(Bloomberg) -- If a bear market is considered failing in equities, then half of the “too big to fail” financial institutions across the globe aren’t succeeding.

There are 30 banks that qualify as systemically important financial institutions (SIFI), according to the Financial Stability Board’s most recent list. Half have seen their stocks fall at least 20 percent from the most recent peaks, according to a Bloomberg analysis. Notably, no large U.S.-based banks make the list.

The pain has been felt most acutely in Europe, where weaker economic data has been turning heads of late. The region’s central bank is expected to signal an end to its stimulus program when it meets Thursday, and the Organization for Economic Cooperation and Development said last month that its indicators point to slowing growth in the euro area.

Prominent market observers, from Harvard University economist Carmen Reinhart to Allianz SE’s Mohamed El-Erian, also have been sounding the alarm on emerging markets.

“It would be hard to put together a bull case for European financials if you think the economy is going the other way,” said Mike Bailey, director of research at FBB Capital Partners in Bethesda, Maryland. “You’ve got kind of a double whammy where the economy is kind of flattish or worsening, and then you’re seeing the central bank still easing. You don’t have the light at the end of the tunnel for rate hikes, which would help them.”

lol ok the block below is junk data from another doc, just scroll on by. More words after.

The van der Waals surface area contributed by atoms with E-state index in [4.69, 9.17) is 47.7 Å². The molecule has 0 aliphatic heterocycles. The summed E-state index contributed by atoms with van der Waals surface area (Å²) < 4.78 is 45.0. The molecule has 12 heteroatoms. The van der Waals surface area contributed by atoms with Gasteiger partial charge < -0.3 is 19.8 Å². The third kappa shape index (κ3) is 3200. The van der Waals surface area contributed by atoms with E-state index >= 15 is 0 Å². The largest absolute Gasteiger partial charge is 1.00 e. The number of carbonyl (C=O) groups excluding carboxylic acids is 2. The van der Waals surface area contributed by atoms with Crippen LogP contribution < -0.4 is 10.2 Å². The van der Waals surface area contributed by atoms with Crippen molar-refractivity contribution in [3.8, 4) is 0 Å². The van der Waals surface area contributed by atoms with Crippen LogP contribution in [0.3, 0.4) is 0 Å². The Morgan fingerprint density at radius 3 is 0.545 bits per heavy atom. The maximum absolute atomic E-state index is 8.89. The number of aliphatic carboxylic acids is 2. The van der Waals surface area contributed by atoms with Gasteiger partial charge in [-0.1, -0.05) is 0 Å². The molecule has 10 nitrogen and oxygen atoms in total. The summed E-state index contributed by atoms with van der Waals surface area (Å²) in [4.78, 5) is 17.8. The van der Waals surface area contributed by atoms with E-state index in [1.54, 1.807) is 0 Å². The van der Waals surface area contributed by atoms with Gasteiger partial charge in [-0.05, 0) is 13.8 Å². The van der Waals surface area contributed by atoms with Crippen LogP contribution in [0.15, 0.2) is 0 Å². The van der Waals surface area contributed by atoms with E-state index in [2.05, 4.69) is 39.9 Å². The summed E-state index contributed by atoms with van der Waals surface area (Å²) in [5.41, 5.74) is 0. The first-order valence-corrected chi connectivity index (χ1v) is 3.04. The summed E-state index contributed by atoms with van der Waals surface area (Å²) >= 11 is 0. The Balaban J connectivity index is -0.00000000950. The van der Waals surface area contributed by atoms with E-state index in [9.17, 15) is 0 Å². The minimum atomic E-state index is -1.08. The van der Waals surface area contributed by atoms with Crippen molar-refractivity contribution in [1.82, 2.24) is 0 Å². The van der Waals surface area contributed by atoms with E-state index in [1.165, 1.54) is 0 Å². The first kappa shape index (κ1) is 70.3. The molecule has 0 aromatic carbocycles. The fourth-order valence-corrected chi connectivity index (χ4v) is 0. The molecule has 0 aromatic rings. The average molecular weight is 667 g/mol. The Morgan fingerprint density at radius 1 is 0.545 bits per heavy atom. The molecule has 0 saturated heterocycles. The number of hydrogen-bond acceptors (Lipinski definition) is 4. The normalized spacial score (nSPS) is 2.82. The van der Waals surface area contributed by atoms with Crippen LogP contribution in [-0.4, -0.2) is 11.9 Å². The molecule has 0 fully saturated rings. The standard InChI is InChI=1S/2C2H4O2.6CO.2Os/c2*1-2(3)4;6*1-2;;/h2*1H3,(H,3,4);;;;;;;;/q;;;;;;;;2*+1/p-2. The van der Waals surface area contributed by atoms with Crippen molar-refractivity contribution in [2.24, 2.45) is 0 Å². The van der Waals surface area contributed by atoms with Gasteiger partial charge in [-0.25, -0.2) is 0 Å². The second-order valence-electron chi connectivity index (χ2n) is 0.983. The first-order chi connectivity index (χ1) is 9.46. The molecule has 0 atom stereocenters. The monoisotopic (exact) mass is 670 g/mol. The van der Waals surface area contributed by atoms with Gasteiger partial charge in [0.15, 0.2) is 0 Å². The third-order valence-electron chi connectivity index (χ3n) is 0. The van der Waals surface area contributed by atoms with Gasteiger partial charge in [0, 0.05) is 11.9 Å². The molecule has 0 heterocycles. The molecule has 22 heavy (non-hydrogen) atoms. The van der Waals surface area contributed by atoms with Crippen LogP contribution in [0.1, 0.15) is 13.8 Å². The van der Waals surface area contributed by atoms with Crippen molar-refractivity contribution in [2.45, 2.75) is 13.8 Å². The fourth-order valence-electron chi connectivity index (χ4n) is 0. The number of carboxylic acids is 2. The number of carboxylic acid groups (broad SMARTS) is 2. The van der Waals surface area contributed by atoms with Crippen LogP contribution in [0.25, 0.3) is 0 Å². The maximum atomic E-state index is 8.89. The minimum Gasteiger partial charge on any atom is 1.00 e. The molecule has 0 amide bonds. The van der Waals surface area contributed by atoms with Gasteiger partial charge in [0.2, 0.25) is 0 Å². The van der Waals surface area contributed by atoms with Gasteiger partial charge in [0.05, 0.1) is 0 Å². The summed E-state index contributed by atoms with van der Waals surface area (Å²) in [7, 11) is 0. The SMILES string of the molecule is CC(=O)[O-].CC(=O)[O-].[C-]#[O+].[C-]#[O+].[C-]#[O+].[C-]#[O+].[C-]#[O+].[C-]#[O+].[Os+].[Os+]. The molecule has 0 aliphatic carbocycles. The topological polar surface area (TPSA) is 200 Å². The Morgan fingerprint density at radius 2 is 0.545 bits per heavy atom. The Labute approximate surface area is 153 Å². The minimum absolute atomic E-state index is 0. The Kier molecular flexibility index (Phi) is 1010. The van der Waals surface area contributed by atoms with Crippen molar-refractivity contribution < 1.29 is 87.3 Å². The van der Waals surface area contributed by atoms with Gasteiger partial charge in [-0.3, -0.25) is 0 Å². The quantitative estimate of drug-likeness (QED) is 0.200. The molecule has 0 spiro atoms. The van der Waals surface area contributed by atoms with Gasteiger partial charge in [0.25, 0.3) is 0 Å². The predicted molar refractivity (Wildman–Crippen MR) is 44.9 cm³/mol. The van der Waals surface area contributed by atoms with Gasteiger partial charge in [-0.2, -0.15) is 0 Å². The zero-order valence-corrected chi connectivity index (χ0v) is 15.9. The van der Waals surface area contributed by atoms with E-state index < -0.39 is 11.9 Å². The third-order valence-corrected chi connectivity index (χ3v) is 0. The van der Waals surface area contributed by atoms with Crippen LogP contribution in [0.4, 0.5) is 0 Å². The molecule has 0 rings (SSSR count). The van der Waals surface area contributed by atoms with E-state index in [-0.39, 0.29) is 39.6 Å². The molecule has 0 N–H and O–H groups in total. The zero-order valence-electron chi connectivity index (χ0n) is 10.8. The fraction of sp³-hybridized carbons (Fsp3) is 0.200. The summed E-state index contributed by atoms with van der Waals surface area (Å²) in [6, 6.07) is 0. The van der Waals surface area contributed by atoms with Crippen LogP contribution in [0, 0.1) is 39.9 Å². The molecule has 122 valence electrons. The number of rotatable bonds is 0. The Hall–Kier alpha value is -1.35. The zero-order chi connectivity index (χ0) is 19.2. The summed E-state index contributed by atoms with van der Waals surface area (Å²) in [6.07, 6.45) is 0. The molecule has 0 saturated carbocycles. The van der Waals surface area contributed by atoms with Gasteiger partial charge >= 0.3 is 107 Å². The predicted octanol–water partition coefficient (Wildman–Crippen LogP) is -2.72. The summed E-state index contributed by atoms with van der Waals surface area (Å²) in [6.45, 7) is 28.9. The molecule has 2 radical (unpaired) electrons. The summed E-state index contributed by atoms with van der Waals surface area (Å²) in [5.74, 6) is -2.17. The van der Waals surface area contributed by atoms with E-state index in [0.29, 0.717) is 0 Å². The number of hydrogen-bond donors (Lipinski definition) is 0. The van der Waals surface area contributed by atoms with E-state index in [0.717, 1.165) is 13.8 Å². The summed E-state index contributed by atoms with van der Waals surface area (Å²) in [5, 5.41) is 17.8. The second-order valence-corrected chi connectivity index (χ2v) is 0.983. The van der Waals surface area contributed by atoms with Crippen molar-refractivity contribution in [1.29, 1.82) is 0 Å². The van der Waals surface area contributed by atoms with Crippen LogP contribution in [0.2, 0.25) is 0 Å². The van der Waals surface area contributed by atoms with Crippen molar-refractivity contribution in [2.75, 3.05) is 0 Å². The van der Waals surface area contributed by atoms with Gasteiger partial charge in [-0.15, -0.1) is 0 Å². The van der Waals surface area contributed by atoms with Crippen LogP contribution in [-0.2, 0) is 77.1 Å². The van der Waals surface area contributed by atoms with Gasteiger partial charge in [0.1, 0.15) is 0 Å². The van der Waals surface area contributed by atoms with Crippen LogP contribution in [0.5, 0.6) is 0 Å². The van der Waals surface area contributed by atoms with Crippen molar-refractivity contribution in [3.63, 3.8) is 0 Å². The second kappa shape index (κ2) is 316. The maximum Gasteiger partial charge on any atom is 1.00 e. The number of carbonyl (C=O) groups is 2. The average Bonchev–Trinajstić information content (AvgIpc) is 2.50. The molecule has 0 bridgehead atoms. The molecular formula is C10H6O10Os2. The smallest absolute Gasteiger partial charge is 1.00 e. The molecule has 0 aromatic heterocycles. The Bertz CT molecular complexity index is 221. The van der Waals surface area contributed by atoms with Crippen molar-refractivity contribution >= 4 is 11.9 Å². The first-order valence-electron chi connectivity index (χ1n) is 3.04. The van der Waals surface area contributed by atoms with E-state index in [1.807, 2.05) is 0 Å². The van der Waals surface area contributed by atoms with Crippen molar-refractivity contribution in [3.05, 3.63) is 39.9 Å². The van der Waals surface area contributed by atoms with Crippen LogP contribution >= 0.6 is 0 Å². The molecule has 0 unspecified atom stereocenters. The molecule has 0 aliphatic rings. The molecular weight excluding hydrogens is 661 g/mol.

Meanwhile in the U.S., recent economic data has painted a Goldilocks picture and the Federal Reserve is expected to raise rates for the second time this year. Although none of the SIFIs that have fallen into a bear market are U.S. banks, some aren’t far from the 20 percent drop.

Citigroup Inc., another designated SIFI, isn’t in a bear market, but it could be headed there, according to Matt Maley, an equity strategist at Miller Tabak & Co. From its January highs, the stock is down more than 15 percent, and it’s struggled to break above its 200-day moving average. According to Maley, if Citigroup breaks through its recent low of $66, it could confirm that the bank’s price trend is downward.

“We’d be a lot more concerned if this ‘negative potential’ was facing JPM instead of Citi, but the under-performance of these global banks (and their European counterparts) is not getting enough attention right now,” Maley wrote in an email to clients Wednesday.

JPMorgan Chase & Co. is down about 7.5 percent since reaching a high on Feb. 26. Goldman Sachs Group Inc. and Wells Fargo & Co. are both down around 15 percent from their respective peaks.

--With assistance from Yalman Onaran.

To contact the reporter on this story: Sarah Ponczek in New York at sponczek2@bloomberg.net

To contact the editors responsible for this story: Jeremy Herron at jherron8@bloomberg.net, Eric J. Weiner

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